Re: "why I quit writing internet standards"

Brian E Carpenter <brian.e.carpenter@gmail.com> Wed, 16 April 2014 20:21 UTC

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Date: Thu, 17 Apr 2014 08:21:46 +1200
From: Brian E Carpenter <brian.e.carpenter@gmail.com>
Organization: University of Auckland
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To: Melinda Shore <melinda.shore@gmail.com>
Subject: Re: "why I quit writing internet standards"
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On 17/04/2014 03:32, Melinda Shore wrote:
...
> I'm not sure that the IETF should get more directly
> involved with supporting implementation efforts but I
> do think that we should recognize that work coming
> in that's already been implemented tends to be more
> fully-baked and privilege that in some way.  One worries
> about that encouraging crappy implementation, but I'm
> not sure that crappy implementation is much worse than
> no implementation.

I don't think we should privilege it particularly. We have at
least 3 modes of working, each of which has its value:

1. Preemptive standardisation: problem statement first,
then requirements, then design, then standardise, then sit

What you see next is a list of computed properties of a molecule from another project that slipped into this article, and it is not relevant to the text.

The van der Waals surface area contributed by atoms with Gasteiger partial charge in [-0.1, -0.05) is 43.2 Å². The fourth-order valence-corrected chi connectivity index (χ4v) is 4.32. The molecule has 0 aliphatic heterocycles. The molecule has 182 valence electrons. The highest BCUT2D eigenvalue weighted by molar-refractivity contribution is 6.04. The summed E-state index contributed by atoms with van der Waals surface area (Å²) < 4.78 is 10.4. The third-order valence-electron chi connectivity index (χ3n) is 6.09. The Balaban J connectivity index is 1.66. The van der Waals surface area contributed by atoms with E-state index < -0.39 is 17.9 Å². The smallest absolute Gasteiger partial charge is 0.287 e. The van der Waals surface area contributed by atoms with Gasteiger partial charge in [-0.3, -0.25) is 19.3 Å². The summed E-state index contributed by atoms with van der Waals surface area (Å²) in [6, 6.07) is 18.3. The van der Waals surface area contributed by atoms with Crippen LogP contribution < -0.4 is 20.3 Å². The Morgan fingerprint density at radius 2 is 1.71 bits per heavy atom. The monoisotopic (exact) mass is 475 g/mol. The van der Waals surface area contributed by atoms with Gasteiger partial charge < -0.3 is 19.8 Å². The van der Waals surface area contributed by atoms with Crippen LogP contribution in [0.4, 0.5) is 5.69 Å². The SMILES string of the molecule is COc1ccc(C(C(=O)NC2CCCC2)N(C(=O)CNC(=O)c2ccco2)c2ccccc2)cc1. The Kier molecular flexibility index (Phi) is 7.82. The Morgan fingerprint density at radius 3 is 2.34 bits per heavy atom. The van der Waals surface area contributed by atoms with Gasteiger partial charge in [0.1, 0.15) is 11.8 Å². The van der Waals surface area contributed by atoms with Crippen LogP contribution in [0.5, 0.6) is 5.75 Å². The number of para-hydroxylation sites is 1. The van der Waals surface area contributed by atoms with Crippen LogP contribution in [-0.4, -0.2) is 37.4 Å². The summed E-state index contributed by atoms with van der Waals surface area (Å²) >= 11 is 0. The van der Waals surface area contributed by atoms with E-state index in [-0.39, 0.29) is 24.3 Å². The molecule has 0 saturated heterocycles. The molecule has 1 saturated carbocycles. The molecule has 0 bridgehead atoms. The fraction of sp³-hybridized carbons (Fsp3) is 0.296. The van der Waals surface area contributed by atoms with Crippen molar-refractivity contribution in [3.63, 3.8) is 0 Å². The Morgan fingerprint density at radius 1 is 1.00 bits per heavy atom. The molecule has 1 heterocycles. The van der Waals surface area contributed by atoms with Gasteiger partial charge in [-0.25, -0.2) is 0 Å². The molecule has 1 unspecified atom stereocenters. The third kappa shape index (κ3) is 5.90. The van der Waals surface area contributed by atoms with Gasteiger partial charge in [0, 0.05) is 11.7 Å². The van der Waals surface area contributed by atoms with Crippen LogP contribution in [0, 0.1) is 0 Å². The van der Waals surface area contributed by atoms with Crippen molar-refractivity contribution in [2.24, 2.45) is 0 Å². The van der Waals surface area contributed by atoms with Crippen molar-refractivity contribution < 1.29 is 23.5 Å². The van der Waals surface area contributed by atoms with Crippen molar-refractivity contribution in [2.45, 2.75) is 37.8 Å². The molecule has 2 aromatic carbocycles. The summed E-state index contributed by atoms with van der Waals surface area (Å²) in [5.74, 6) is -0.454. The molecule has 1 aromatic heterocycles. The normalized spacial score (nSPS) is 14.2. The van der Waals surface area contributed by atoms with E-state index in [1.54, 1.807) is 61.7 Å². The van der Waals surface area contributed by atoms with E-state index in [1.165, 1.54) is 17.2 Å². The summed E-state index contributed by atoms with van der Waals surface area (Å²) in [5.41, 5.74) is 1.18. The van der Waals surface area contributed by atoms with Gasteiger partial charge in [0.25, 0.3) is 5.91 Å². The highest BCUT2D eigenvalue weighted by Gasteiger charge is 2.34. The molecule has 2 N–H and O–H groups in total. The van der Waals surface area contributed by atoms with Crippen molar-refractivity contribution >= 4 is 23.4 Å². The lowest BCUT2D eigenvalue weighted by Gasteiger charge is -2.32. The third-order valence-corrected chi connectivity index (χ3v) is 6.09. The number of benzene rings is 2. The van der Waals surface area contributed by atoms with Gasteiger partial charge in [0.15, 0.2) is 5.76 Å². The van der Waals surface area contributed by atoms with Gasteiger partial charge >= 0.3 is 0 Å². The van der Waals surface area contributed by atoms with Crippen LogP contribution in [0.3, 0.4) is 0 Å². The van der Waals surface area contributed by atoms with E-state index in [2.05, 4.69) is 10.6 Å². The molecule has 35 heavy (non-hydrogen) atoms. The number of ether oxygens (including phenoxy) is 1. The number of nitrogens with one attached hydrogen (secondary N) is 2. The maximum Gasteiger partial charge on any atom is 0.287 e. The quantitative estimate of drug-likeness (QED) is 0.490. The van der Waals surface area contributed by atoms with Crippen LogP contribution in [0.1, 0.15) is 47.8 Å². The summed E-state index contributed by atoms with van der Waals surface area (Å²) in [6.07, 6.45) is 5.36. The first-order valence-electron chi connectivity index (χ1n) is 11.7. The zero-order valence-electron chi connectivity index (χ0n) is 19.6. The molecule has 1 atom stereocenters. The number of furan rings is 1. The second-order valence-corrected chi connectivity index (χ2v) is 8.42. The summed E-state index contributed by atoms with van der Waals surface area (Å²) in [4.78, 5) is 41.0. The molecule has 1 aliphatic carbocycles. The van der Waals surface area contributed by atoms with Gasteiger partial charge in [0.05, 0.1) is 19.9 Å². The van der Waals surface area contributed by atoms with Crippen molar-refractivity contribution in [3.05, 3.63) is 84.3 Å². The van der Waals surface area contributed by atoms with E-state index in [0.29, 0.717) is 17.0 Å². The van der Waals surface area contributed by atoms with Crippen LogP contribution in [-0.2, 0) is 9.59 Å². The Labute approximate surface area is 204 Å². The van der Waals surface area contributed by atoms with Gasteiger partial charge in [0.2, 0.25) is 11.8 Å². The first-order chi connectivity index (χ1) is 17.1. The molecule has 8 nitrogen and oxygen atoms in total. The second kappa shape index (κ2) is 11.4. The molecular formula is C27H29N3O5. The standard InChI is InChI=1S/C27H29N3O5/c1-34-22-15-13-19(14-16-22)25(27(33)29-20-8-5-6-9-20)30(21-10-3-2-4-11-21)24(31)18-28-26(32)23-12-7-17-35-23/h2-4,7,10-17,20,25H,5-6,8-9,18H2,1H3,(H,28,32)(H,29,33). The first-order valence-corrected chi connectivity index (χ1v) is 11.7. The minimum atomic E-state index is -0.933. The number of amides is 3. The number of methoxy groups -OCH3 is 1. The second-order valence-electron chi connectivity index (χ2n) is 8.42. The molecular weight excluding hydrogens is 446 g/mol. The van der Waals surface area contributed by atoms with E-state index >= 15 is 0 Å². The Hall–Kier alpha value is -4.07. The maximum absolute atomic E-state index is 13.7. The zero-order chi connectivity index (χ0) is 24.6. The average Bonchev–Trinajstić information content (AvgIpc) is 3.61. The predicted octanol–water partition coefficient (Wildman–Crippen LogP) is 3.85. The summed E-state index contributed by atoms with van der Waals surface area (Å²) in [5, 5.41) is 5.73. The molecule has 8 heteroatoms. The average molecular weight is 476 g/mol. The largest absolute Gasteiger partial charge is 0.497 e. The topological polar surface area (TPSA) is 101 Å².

back and wait for implementation.

2. Parallel standardisation: there's some design work and
maybe some code, then retro-fit requirements, write the specs
as the code evolves, then standardise and hope that the code is
updated to match the spec.

3. Retroactive standardisation: there's some running code that
got itself deployed; write the v1 spec to be compatible with
the code, call it a standard, then develop v1.1 or v2 and
hope the code is updated.

We've done all three, and all with varying degrees of success.
I could give examples, but that would just start arguments ;-).
It isn't reasonable to expect all standards to fit the same
model. And people who don't have the desire to work in any
of these models may well prefer to quit standards work (but
still contribute code to one of the three models).

    Brian